pgEdge Launches Fully Distributed Database for the Network Edge Based on PostgreSQL

pgEdge, the fully distributed PostgreSQL database company, is emerging from stealth with the launch of its fully open, fully distributed database optimized for the network edge and based on the open source PostgreSQL database. Backed by its $9 million seed funding led by Sands Capital Ventures and Grotech Ventures, pgEdge is driving low latency, high performance, and global distribution for applications accompanied by source code transparency.

Leveraging the power of PostgreSQL’s open source architecture, pgEdge Distributed PostgreSQL is a multi-active (or, multi-master) distributed database system that allows compute functions and PostgreSQL to be deployed at, or close to, the network edge, according to the company. This enables application developers and database architects to benefit from high availability and low latency while adapting to data residency requirements without impacting the application's code.

“Our mission is to make distributed databases and distributed applications easy,” said Phillip Merrick, co-founder and CEO at pgEdge. “In today's world, applications need to be always on. They typically have to be globally distributed in many cases, and are at least available in multiple regions around the world. And because so many people now have gigabit internet connections into their homes and their offices, they expect everything to be a whole heck of a lot faster. We think there's tremendous pent-up demand for distributed databases, and it just needed a company to come along and make it easy.”

pgEdge’s multi-active architecture enables read and write processes to be enacted at any database node on the network, where nodes in a single pgEdge cluster can extend over several cloud regions and data centers.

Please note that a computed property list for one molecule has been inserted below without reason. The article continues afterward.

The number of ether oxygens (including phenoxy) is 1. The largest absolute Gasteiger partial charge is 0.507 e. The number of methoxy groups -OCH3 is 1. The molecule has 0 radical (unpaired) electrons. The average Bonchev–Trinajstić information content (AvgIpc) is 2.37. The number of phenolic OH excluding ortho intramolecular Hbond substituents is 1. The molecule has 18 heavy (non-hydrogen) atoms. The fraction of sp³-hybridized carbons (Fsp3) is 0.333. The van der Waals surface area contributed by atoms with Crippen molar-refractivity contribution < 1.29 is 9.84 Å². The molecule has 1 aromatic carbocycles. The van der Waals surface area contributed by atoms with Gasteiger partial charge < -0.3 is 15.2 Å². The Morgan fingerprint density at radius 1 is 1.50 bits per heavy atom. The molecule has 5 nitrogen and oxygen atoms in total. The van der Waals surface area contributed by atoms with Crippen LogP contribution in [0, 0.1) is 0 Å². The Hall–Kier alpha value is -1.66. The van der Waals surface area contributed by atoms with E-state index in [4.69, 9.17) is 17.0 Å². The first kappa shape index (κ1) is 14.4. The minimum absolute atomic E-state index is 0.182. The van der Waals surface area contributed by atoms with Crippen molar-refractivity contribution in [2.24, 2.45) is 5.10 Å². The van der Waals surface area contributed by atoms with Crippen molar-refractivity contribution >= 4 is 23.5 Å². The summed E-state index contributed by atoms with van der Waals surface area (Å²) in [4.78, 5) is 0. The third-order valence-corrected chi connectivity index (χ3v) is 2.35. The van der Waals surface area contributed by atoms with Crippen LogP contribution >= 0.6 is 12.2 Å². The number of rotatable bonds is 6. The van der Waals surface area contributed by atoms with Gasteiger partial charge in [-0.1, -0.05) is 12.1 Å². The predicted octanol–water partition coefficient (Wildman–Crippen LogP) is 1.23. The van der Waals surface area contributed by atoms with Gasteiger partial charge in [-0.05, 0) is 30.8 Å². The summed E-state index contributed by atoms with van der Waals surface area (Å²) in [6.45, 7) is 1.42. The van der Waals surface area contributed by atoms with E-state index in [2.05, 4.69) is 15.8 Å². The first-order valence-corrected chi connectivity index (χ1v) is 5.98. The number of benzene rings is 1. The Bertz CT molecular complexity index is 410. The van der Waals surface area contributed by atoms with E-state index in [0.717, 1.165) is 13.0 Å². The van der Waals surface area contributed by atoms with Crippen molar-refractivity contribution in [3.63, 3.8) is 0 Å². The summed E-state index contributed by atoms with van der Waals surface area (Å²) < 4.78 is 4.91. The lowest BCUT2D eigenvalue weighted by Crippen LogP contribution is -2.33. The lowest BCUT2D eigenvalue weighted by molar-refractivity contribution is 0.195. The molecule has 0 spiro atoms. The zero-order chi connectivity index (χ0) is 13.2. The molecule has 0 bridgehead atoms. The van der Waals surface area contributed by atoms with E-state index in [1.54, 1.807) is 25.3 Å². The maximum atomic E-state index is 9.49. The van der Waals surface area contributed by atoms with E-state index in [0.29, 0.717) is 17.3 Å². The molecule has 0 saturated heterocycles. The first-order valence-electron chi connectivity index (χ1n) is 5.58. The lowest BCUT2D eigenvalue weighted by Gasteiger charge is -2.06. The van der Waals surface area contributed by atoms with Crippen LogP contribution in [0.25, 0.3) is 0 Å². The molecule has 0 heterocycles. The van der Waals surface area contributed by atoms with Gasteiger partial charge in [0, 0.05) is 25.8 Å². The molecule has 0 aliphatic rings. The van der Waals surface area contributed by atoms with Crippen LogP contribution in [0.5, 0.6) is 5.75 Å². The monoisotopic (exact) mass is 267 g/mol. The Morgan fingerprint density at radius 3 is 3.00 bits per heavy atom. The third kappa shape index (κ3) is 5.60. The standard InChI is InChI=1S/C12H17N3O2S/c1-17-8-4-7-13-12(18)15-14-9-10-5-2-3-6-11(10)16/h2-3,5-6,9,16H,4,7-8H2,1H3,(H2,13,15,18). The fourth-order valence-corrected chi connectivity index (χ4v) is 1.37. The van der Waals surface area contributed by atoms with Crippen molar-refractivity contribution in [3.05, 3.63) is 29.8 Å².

“The beauty of multi-active architecture is that every node in the cluster can take read or write traffic. You might elect for some of those nodes to be read-only nodes, but in general, every node can take reads or writes, and that gets us away from the pretty monolithic architecture that most applications are running on,” explained Merrick. “Say the proprietary Oracle distributed database stuff, like most applications, still has a single monolithic copy of the database running somewhere on the network, often in Amazon's US East 1 region. And of course, when Amazon's US East 1 region goes down, as it sometimes does, it takes out a good chunk of the internet because everybody's got their database there and it's not replicated to some other region.”

“So multi-active technology lets you solve that. Not only getting the faster page load times in your application, because you've got databases closer to your users, but you've got something that's more resilient. If you've got a failure in one cloud region, then you can failover traffic to other cloud regions where you've got your nodes,” continued Merrick.

Supported by a configurable conflict resolution and avoidance algorithm, node write conflicts are mitigated for you. pgEdge nodes run standard PostgreSQL v14 or v15, including the “Spock” extension.

pgEdge can reduce long webpage load times, aid enterprises in reducing costs due to a reliance on proprietary databases, as well as better comply with data residency requirements via pgEdge’s “geo-sharding” for configurable data sharing options. 

Source code availability, a feature highly emphasized by pgEdge, is available on Github and covered by the pgEdge Community License.

“Unlike our competitors, you can actually look under the hood because the source code is available,” explained Merrick. “Under the hood, it's asynchronous, logical replication of the data. So, you're actually replicating at the row level, not at the physical block level, which, of course, is physical replication.”

pgEdge offers pgEdge Cloud, a database-as-a-service (DBaaS) version of the solution (monitoring databases in any of over 100 zones across AWS, Azure, and Google Cloud), and pgEdge Platform, a downloadable software for self-hosting either on-prem or in the cloud (available for deployment on AWS, Azure, and Google Cloud).

Existing users of PostgreSQL can also benefit from pgEdge; application workload management agility and rapid failover capabilities (if each node can withstand both read and write traffic) can be applied to either edge deployments or just a few cloud regions.

“Because it's 100% Postgres running at each node, it absolutely acts like Postgres, because it is Postgres. And so all the customers, applications, tooling, and expertise—that all just comes across,” said Merrick. “Existing Postgres applications can come over into this distributed world of pgEdge with either no, or very little, code changes.”

pgEdge Cloud is now available in a limited private beta program. The pgEdge platform is in open beta and available for free download; enterprise support subscriptions are also available for the platform.

For more information about pgEdge’s emergence from stealth and platform launch, please visit